Unlike electrocution or a heart attack, carbon monoxide poisoning weakens and sedates you so that the end is a gentle snuffing out – not a scary sudden jolt. When the end is near, it’s very likely a poison victim won’t know what’s killing their business.  Is it our advertising? Is it product design? Is it our HR strategy? This (faux) unknowing (they know what’s wrong but it’s HARD or EXPENSIVE to fix) may lead to some desperate dying jabs at familiar scapegoats. Final throes if you will…

A happy survivor of carbon monoxide poisoning.

If you realize that you have carbon monoxide poisoning, and you want to stop it, the Mayo Clinic recommends you go outside and get some fresh air and then immediately seek medical care.

Fresh. Air. If you don’t know what is killing your business get some Fresh Air.

Millennials are like their Grandparents.

It seems like a lot of people think Millennials are garbage.

I’m surprised how often I hear people I basically respect go on and on about how “entitled” “narcissistic” and addicted to social media this generation is. I have an alternative view. [disclosure: I am technically an elder Millennial]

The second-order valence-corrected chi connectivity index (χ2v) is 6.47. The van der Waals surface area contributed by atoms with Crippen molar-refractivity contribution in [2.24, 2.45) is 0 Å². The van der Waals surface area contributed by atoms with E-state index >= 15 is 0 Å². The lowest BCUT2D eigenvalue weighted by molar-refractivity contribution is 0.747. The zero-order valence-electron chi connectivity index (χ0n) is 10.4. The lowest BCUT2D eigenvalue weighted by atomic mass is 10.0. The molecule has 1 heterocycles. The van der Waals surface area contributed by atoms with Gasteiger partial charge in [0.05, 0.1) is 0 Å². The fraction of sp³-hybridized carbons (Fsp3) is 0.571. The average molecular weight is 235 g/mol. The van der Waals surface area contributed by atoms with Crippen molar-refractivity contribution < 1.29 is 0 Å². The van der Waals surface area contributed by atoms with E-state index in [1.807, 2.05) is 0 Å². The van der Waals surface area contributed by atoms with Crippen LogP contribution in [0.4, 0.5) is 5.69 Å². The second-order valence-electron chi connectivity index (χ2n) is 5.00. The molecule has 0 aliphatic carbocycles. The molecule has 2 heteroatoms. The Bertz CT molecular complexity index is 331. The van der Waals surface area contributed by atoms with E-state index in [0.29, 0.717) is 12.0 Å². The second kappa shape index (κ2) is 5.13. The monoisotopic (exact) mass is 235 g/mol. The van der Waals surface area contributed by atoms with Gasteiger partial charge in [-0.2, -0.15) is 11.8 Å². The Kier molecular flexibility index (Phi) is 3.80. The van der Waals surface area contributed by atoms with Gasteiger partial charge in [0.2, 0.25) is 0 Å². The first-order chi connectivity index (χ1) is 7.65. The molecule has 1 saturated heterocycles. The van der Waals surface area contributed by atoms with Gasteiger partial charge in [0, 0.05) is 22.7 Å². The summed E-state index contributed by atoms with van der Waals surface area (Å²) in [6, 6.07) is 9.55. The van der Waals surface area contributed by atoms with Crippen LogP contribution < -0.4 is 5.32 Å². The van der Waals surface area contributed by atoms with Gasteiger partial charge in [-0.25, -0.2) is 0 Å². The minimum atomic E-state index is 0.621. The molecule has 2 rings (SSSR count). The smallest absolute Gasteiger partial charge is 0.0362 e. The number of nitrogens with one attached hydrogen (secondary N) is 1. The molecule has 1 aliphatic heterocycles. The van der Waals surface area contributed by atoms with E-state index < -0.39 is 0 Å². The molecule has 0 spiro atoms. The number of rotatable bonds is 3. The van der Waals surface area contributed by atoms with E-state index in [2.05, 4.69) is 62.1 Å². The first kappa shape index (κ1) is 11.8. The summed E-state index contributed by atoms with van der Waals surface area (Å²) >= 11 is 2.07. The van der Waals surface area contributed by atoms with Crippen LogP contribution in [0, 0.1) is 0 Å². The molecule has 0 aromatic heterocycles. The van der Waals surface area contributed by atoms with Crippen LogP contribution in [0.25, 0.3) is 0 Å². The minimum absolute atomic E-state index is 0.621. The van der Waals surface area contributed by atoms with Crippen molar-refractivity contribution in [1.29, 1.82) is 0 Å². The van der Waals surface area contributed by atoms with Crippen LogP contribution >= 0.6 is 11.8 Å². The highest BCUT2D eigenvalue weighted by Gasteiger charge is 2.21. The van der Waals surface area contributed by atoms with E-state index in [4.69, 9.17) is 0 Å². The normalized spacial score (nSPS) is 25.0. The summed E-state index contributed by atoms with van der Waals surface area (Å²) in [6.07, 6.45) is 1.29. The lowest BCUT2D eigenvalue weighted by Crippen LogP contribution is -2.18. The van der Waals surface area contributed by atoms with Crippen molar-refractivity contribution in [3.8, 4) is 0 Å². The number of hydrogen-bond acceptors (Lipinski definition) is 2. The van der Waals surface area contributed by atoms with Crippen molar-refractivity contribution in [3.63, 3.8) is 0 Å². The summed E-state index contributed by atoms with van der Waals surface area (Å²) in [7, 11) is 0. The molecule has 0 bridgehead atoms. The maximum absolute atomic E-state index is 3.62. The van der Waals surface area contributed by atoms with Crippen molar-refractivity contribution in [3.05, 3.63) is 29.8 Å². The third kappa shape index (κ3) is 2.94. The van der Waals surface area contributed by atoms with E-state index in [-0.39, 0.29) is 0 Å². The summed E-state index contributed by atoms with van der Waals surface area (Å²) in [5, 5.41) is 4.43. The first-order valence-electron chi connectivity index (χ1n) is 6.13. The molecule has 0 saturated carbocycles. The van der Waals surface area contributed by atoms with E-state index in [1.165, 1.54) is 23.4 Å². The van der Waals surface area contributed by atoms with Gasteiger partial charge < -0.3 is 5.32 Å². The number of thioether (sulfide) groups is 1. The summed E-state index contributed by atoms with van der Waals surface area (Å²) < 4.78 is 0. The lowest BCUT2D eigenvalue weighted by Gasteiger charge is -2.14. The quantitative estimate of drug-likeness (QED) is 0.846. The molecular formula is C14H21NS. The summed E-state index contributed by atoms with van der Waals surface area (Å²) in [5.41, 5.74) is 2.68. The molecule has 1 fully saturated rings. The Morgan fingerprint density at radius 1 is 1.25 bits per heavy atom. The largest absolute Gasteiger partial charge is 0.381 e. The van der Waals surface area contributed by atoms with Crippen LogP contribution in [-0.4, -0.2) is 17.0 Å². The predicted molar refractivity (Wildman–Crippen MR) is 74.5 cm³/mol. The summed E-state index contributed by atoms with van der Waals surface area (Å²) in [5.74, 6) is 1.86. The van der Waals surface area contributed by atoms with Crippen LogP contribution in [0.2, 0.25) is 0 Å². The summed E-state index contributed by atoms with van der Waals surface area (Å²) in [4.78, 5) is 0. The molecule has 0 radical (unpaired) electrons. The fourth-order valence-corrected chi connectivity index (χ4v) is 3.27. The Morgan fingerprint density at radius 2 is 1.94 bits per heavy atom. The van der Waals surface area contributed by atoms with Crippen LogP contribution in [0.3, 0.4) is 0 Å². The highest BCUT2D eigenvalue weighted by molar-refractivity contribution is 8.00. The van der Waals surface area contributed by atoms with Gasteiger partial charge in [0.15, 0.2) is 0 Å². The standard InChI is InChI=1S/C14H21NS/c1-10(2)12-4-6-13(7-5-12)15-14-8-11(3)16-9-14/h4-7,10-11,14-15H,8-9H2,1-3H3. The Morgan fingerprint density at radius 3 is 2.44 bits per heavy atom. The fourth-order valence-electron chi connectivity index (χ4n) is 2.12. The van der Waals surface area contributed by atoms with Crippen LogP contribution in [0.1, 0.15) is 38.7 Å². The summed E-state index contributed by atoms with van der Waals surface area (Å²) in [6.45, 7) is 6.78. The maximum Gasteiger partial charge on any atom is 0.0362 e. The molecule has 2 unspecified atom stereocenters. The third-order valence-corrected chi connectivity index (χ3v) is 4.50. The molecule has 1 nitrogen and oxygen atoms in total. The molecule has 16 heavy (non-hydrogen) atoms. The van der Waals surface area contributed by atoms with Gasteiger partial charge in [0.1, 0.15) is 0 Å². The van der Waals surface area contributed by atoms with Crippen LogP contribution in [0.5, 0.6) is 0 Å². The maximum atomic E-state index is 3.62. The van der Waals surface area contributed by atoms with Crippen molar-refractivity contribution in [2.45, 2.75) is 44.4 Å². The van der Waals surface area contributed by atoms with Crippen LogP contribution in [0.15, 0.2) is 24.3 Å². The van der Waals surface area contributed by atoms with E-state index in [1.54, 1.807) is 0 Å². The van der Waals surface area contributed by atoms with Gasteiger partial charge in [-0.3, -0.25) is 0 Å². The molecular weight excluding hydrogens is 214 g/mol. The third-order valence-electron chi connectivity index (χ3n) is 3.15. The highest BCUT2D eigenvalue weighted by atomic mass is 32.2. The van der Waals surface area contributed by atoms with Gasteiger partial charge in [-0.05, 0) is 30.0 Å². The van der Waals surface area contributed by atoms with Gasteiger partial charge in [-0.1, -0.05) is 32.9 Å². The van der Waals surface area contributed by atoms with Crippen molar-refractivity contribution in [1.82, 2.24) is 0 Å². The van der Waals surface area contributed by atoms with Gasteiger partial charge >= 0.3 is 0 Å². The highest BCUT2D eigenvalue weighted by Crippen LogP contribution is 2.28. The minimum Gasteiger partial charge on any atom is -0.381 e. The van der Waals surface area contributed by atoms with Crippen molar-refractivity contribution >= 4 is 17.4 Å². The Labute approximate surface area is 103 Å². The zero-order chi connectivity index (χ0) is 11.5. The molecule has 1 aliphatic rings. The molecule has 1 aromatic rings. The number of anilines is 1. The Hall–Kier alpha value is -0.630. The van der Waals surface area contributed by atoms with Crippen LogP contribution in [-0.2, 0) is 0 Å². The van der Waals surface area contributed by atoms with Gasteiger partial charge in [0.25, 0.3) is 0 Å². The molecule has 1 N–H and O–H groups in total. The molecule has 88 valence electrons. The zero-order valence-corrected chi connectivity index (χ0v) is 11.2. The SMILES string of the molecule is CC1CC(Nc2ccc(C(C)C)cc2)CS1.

Several years ago, I stumbled across Strauss & Howe’s theory of generational turnings which states that each generation is a response to the one before. They actually map out each “Turning” back to the War of the Roses to present. I totally buy into this schema.

Strauss & Howe have helped shape how we understand ourselves by age cohort. These two actually coined the terms “Baby Boomer,” “Gen X” and “Millennial” though their ultra-prescient work seems to be basically outside the zeitgeist these days. According to them, Millennials are poised to help save the world from itself thanks to their concern for each other, conformist nature and confident optimism. Not exactly what you hear around the water-cooler…